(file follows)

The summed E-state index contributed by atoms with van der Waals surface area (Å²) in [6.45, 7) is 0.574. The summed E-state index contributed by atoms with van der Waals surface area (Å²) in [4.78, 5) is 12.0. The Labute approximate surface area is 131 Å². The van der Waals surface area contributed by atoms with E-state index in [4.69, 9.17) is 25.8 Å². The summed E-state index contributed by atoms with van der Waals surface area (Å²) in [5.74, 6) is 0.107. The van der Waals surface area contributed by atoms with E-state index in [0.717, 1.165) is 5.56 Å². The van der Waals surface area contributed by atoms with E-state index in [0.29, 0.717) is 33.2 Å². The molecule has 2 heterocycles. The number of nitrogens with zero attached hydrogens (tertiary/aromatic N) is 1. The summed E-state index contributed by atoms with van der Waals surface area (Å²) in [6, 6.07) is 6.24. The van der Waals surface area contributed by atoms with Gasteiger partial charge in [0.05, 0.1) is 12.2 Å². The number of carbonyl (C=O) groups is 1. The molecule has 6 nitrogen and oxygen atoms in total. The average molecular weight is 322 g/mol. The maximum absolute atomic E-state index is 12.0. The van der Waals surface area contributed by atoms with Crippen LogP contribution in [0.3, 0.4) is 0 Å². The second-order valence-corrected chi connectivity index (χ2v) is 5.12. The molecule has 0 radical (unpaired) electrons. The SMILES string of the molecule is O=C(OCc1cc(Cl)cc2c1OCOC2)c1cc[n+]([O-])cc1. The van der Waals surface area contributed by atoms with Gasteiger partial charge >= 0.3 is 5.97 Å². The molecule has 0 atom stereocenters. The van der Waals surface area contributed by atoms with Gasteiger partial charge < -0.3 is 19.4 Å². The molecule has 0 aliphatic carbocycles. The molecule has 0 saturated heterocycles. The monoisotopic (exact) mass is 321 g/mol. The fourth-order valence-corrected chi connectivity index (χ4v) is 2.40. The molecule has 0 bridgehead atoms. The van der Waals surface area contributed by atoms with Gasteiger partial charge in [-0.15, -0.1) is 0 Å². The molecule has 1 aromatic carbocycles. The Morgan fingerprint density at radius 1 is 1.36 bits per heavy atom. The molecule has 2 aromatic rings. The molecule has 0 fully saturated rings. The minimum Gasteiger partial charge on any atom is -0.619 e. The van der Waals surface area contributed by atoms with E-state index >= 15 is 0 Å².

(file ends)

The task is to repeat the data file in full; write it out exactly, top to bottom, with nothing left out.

The summed E-state index contributed by atoms with van der Waals surface area (Å²) in [6.45, 7) is 0.574. The summed E-state index contributed by atoms with van der Waals surface area (Å²) in [4.78, 5) is 12.0. The Labute approximate surface area is 131 Å². The van der Waals surface area contributed by atoms with E-state index in [4.69, 9.17) is 25.8 Å². The summed E-state index contributed by atoms with van der Waals surface area (Å²) in [5.74, 6) is 0.107. The van der Waals surface area contributed by atoms with E-state index in [0.717, 1.165) is 5.56 Å². The van der Waals surface area contributed by atoms with E-state index in [0.29, 0.717) is 33.2 Å². The molecule has 2 heterocycles. The number of nitrogens with zero attached hydrogens (tertiary/aromatic N) is 1. The summed E-state index contributed by atoms with van der Waals surface area (Å²) in [6, 6.07) is 6.24. The van der Waals surface area contributed by atoms with Gasteiger partial charge in [0.05, 0.1) is 12.2 Å². The number of carbonyl (C=O) groups is 1. The molecule has 6 nitrogen and oxygen atoms in total. The average molecular weight is 322 g/mol. The maximum absolute atomic E-state index is 12.0. The van der Waals surface area contributed by atoms with Crippen LogP contribution in [0.3, 0.4) is 0 Å². The second-order valence-corrected chi connectivity index (χ2v) is 5.12. The molecule has 0 radical (unpaired) electrons. The SMILES string of the molecule is O=C(OCc1cc(Cl)cc2c1OCOC2)c1cc[n+]([O-])cc1. The van der Waals surface area contributed by atoms with Gasteiger partial charge >= 0.3 is 5.97 Å². The molecule has 0 atom stereocenters. The van der Waals surface area contributed by atoms with Gasteiger partial charge < -0.3 is 19.4 Å². The molecule has 0 aliphatic carbocycles. The molecule has 0 saturated heterocycles. The monoisotopic (exact) mass is 321 g/mol. The fourth-order valence-corrected chi connectivity index (χ4v) is 2.40. The molecule has 0 bridgehead atoms. The van der Waals surface area contributed by atoms with Gasteiger partial charge in [-0.15, -0.1) is 0 Å². The molecule has 1 aromatic carbocycles. The Morgan fingerprint density at radius 1 is 1.36 bits per heavy atom. The molecule has 2 aromatic rings. The molecule has 0 fully saturated rings. The minimum Gasteiger partial charge on any atom is -0.619 e. The van der Waals surface area contributed by atoms with E-state index >= 15 is 0 Å².